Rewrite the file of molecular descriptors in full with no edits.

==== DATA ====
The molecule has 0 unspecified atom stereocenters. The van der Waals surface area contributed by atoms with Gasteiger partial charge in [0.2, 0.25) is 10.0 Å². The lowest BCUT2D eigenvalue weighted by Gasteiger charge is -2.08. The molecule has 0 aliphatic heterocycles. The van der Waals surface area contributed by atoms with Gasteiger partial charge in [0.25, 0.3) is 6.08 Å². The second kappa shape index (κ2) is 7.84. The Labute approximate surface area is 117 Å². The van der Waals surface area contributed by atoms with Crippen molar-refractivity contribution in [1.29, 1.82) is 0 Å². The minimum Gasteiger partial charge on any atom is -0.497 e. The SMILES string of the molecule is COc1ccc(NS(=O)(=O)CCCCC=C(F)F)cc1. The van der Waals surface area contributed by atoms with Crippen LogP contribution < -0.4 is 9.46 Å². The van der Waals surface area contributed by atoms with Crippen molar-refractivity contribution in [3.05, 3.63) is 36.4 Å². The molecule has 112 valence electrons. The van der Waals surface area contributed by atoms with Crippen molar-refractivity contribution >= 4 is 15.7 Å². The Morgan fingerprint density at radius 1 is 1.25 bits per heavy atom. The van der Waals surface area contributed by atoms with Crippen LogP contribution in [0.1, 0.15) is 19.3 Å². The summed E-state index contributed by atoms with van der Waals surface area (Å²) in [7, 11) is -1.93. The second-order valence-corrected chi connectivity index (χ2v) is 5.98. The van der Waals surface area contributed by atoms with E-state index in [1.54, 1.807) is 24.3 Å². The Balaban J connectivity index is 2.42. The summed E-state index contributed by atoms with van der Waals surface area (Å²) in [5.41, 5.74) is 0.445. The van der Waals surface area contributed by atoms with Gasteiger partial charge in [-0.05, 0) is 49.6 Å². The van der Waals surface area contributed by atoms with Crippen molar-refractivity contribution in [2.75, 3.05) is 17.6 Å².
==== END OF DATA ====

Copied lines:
The molecule has 0 unspecified atom stereocenters. The van der Waals surface area contributed by atoms with Gasteiger partial charge in [0.2, 0.25) is 10.0 Å². The lowest BCUT2D eigenvalue weighted by Gasteiger charge is -2.08. The molecule has 0 aliphatic heterocycles. The van der Waals surface area contributed by atoms with Gasteiger partial charge in [0.25, 0.3) is 6.08 Å². The second kappa shape index (κ2) is 7.84. The Labute approximate surface area is 117 Å². The van der Waals surface area contributed by atoms with Crippen molar-refractivity contribution in [1.29, 1.82) is 0 Å². The minimum Gasteiger partial charge on any atom is -0.497 e. The SMILES string of the molecule is COc1ccc(NS(=O)(=O)CCCCC=C(F)F)cc1. The van der Waals surface area contributed by atoms with Crippen LogP contribution < -0.4 is 9.46 Å². The van der Waals surface area contributed by atoms with Crippen molar-refractivity contribution in [3.05, 3.63) is 36.4 Å². The molecule has 112 valence electrons. The van der Waals surface area contributed by atoms with Crippen molar-refractivity contribution >= 4 is 15.7 Å². The Morgan fingerprint density at radius 1 is 1.25 bits per heavy atom. The van der Waals surface area contributed by atoms with Crippen LogP contribution in [0.1, 0.15) is 19.3 Å². The summed E-state index contributed by atoms with van der Waals surface area (Å²) in [7, 11) is -1.93. The second-order valence-corrected chi connectivity index (χ2v) is 5.98. The van der Waals surface area contributed by atoms with E-state index in [1.54, 1.807) is 24.3 Å². The Balaban J connectivity index is 2.42. The summed E-state index contributed by atoms with van der Waals surface area (Å²) in [5.41, 5.74) is 0.445. The van der Waals surface area contributed by atoms with Gasteiger partial charge in [-0.05, 0) is 49.6 Å². The van der Waals surface area contributed by atoms with Crippen molar-refractivity contribution in [2.75, 3.05) is 17.6 Å².